Off the ice, he is a gentle, caring person who wants to do well.
If you were to look in the dictionary for the definition of character,
Last season, Konopka had a career year by most player standards; he was productive at the AHL level, scoring 44 points (18 goals, 26 assists) in just 34 games. He finished third in scoring during the Calder Cup Playoffs with 11 goals, 18 assists for 29 points in 19 games. Konopka also saw his first action in the NHL, contributing with seven points (4g, 3a) in 23 games with Anaheim.
Konopka made an impression on Pirates head coach Kevin Dineen, his teammates and most importantly the fans of Portland. Konopka played hurt in the series against Hershey, but he played for the logo on the front of the jersey, forgetting about the name on the back. He had a chipped bone on his shoulder (I am calling out of work just thinking about it), yet despite needing to have his shoulder frozen before each game and being on what he termed “potent drugs” he played with a certain swagger. He certainly was in pain, but it was his warrior mentality and perseverance that got him through the grueling seven-game series.
The East finals left Konopka emotionally drained. It was time to heal physically and emotionally as well as time to weigh in on his future within the Ducks organization. His contract was up and he didn’t see room to grow within Anaheim, leaving him to ponder his future on multiple levels. After being encouraged by fellow teammate and former Pirate Maxim Kondratiev, Konopka opted to sign a one-year deal with Lada Togliatti of the Russian Super League.
"There are a lot of factors involved (in going to Russia)," said Konopka. "One factor was financially, it was a move for my future that stabilized my future. Anaheim had four really good [centers] over here and to see the world, see a different side of the world. I’m young and single and that played a part of it."
Konopka, ready to explore the world, arrived in Togliatti full of energy and just like in Portland, built a loyal following who found themselves attracted to same qualities that Pirates fans were attracted to — hard work, sticking up for his teammates and not backing down to the opposing team. (In a pre-season game in Togliatti, he started a brawl after a player of the opposing team cross-checked a fellow teammate into the boards.)
There was one thing missing in Konopka’s life. Something was nagging him.
What if he stayed in Togliatti and the Ducks and Pirates were to win the Stanley Cup and Calder Cup, respectively. How could he live with himself? Both teams are poised to make a run and he wasn’t going to be a part of either one if he stayed in Russia.
“Anaheim and Portland are on the verge of championship seasons. I always had that in the back of my mind, if I was in Russia and I missed the championship season, it would come back to haunt me,” said Konopka.
“At the end of day, one factor brought me back. Growing up you dream of playing in the NHL, playing in North America, not the Russian Super League.”
It was that desire which would bring Konopka back to North America, but it wasn’t so easy. He needed to obtain a release from his Russian team before he could sign with Anaheim. Konopka also needed to sign before the start of the season because if he had signed after, he would have been exposed to waivers. Anaheim made it clear that was a risk they weren’t willing to take.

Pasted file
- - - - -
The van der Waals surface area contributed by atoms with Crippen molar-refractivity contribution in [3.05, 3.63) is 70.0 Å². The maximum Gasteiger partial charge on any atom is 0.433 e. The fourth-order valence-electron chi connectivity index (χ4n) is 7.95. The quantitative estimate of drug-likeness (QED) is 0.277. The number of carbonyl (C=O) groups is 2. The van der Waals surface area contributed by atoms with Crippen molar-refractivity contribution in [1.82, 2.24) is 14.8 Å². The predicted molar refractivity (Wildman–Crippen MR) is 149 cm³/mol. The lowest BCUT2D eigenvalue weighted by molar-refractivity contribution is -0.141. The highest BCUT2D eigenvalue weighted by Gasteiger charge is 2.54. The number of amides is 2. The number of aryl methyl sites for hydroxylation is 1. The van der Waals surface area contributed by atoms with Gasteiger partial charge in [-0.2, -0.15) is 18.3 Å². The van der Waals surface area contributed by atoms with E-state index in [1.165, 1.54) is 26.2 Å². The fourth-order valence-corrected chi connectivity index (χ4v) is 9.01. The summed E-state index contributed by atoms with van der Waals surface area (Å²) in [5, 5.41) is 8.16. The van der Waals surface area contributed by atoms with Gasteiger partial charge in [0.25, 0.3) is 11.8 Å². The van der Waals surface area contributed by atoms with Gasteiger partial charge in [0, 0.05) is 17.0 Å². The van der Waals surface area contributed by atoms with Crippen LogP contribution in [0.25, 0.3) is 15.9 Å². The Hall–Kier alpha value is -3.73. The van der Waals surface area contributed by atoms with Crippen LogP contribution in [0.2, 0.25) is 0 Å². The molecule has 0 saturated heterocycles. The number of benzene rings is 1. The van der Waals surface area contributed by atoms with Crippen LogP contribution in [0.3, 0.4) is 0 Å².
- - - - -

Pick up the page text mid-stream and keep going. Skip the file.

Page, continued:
With the release from Togliatti and nine time zones later, Konopka was happy to be back on American soil and playing for the Portland Pirates again after signing a new two-year contract with the Ducks.
“It’s a special bond with a lot of the guys and that was a big part of my decision. I talked to Pierre [Parenteau] and [Trevor] Gillies about coming back, they swayed me to come back… It’s kind of like a brotherhood that was something that I missed,” said Konopka.
It didn’t take long for Konopka to adjust as he scored a goal and two assists in the opening weekend of the season. Konopka isn’t naive; he knows that despite the success of last year’s team, the 2006-07 Portland Pirates have to play a consistent brand of hockey if they want any success.
“We have a different team this year; we’re not going to have the same team as least year. We have to use the tools and assets in the dressing room,” said Konopka.
"We have a few new faces that bring a lot of assets, but we need to make sure we can get the best out of them and we really can’t be living in the past, we’ve got to work on the quest for the cup… we’ve got unfinished business.”
Besides the quest for the cup Konopka knows he has other responsibilities as well. Making sure he is in the community, visiting local hospitals and schools. Giving back to the community is very important to Konopka; it’s very important for all of the Pirates, but Konopka makes it a point to make it part of his day.
“We play hockey for a living, we’re lucky to be healthy and active. A lot of kids don’t get that opportunity and go through a lot of pain,” said Konopka. “If we can improve their day by coming over it really improves ours as well, sometimes I think we get more out of it then the kids. It’s nice to see the kids with a smile on their face.”
Konopka isn’t one to mince his words either as he strongly believes that society as a whole could do more community work to make the world a better place to live.
“I spoke to my sister and she goes to the children’s hospital too," he said. "Just because we’re athletes in the city — I am sure it does help to see a Portland Pirate — but anyone can go talk to somebody. A simple visit to a [retirement home] — it’s just not athletes — everybody should be trying to give back to less fortunate people."
Whether it’s in the community or on the ice the city of Portland knows they can count on Zenon Konopka.